Can the internet of things do more than just let your phone control your home's lighting and temperature? It's an idea that Sigfox is putting to the test after revealing that it's equipping an Antarctic research base with its low-power wireless network. Rather than being used to run the facilities' creature comforts, the tech will be used to connect personal GPS trackers onto the team stationed there. It's hoped that the system can be employed to prevent personnel getting separated from each other in the harsh blizzards encountered during expeditions. The only thing we're wondering is how come it's taken until 2016 before someone's been able to get a system like this working in such a dangerous environment.
Equipping a remote area with wireless gear is hardly exciting, but Sigfox has been able to do it with just two antennas. That's because the company's low-power, ultra-narrow band signals that can travel up to 40 kilometers in open space. Such equipment is ideal for critical but low-data tasks in barren wastelands like the Antarctic. The system will be tested by the 2016-16 BELARE expedition, a Belgian expedition to the region, at the Princess Elisabeth research facility (pictured). The first results of the project will be published in March, and if successful, Sigfox might find its gear in demand for projects more exciting than making sure your lights work.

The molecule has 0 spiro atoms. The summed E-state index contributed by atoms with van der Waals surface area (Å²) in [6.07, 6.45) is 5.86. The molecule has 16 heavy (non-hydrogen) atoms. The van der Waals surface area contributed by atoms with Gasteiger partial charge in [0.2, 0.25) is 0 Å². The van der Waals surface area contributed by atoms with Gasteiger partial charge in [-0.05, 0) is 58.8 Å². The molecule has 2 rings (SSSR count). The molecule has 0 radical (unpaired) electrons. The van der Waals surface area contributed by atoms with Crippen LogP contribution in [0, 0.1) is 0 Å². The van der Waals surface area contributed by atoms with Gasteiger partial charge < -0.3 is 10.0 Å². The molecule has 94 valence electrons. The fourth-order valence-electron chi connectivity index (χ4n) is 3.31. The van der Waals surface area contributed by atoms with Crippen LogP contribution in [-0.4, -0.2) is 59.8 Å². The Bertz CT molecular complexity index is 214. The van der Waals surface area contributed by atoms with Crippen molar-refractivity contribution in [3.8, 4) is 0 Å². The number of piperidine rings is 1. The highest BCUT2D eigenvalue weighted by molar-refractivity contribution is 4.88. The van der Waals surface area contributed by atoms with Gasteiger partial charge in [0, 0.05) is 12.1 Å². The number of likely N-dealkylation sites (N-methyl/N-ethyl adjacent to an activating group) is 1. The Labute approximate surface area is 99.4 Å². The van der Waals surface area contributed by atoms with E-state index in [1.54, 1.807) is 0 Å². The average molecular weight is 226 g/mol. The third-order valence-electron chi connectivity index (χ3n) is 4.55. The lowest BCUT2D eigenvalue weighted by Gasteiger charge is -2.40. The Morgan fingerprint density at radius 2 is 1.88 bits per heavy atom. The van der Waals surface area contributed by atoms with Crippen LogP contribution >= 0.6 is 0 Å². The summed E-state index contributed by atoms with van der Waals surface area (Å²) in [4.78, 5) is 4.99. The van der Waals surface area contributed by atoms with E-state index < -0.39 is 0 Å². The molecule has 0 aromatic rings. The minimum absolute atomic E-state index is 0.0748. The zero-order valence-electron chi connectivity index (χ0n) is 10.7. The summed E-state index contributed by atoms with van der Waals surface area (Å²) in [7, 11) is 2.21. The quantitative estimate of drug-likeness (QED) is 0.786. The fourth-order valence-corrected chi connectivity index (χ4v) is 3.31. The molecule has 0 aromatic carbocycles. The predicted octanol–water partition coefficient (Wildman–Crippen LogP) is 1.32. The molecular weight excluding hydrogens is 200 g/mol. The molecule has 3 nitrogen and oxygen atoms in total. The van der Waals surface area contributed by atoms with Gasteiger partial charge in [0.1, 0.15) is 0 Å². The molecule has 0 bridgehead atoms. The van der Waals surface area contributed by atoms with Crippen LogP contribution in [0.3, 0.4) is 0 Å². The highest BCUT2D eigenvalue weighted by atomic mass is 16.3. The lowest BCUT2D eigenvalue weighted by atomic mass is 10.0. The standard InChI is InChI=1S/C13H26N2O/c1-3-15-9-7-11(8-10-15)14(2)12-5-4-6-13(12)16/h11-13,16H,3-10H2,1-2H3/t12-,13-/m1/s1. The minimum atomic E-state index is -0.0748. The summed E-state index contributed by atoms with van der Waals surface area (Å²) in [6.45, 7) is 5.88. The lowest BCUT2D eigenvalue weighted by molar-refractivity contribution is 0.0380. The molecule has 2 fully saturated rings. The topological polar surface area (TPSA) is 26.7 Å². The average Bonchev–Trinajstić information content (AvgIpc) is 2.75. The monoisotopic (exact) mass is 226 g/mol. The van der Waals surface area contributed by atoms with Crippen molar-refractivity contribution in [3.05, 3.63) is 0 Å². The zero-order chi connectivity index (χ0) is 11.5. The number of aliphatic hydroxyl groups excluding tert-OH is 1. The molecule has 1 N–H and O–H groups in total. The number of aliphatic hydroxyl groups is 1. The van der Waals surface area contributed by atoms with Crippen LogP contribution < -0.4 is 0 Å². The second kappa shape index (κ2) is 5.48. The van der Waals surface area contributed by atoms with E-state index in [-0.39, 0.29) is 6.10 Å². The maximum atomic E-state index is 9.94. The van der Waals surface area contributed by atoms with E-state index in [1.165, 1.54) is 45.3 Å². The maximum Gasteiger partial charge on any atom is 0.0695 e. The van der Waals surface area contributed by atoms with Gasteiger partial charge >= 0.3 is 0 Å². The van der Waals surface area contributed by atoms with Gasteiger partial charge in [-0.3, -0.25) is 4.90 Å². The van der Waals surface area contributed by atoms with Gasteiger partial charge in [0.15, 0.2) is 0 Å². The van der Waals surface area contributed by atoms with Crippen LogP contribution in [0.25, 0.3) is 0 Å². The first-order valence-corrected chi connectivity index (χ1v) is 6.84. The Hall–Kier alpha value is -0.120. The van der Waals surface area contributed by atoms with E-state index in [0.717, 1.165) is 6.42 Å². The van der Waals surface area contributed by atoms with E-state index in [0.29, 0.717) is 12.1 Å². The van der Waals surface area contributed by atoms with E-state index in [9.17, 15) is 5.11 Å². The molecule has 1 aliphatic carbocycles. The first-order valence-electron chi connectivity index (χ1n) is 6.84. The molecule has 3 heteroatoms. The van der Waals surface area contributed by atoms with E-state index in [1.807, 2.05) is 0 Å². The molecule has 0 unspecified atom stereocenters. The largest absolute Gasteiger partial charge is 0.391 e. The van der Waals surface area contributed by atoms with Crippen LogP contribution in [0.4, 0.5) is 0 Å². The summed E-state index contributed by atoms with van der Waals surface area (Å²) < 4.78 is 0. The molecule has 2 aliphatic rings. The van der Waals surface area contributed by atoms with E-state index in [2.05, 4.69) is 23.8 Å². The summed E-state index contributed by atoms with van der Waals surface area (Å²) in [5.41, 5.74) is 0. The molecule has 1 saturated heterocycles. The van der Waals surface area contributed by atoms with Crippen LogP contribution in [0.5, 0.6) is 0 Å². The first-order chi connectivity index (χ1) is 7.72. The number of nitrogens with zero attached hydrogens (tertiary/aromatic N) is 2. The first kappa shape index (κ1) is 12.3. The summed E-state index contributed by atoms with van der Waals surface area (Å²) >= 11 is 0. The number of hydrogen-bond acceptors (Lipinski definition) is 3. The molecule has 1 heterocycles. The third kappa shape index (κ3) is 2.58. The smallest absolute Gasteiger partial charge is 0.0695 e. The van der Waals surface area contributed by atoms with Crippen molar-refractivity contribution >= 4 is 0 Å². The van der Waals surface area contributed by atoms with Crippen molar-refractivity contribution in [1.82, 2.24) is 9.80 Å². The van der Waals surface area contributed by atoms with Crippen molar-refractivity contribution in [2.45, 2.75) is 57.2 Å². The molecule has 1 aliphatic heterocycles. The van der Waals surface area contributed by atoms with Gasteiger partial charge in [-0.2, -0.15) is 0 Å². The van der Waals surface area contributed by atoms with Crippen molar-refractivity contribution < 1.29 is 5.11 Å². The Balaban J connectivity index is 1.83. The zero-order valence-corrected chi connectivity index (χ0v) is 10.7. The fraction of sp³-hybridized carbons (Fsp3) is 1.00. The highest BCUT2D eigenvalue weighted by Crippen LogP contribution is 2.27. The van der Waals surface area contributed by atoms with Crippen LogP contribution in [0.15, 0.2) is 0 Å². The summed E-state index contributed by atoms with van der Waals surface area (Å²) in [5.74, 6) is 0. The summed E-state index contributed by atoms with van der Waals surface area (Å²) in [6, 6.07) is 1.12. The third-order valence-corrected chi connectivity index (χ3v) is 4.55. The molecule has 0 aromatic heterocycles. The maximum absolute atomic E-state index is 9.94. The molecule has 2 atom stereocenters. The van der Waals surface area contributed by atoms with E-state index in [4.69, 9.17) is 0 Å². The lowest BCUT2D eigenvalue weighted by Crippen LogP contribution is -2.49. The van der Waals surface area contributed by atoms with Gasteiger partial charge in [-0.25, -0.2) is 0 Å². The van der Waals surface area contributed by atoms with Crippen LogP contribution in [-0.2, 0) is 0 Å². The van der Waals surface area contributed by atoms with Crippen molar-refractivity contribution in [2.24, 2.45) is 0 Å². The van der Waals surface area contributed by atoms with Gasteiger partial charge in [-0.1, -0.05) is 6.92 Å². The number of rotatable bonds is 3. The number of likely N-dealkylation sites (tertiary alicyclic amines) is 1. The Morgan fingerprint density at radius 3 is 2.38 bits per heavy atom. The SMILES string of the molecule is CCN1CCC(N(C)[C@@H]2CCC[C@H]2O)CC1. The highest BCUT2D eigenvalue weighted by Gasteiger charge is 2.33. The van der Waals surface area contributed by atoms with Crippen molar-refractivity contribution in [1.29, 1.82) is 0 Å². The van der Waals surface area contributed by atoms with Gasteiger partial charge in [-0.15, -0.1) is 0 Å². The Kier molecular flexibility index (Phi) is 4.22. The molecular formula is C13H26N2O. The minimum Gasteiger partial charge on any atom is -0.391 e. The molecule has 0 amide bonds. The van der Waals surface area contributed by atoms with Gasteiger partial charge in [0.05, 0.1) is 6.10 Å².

[Image Credit: Philippe Siuberski/AFP/Getty]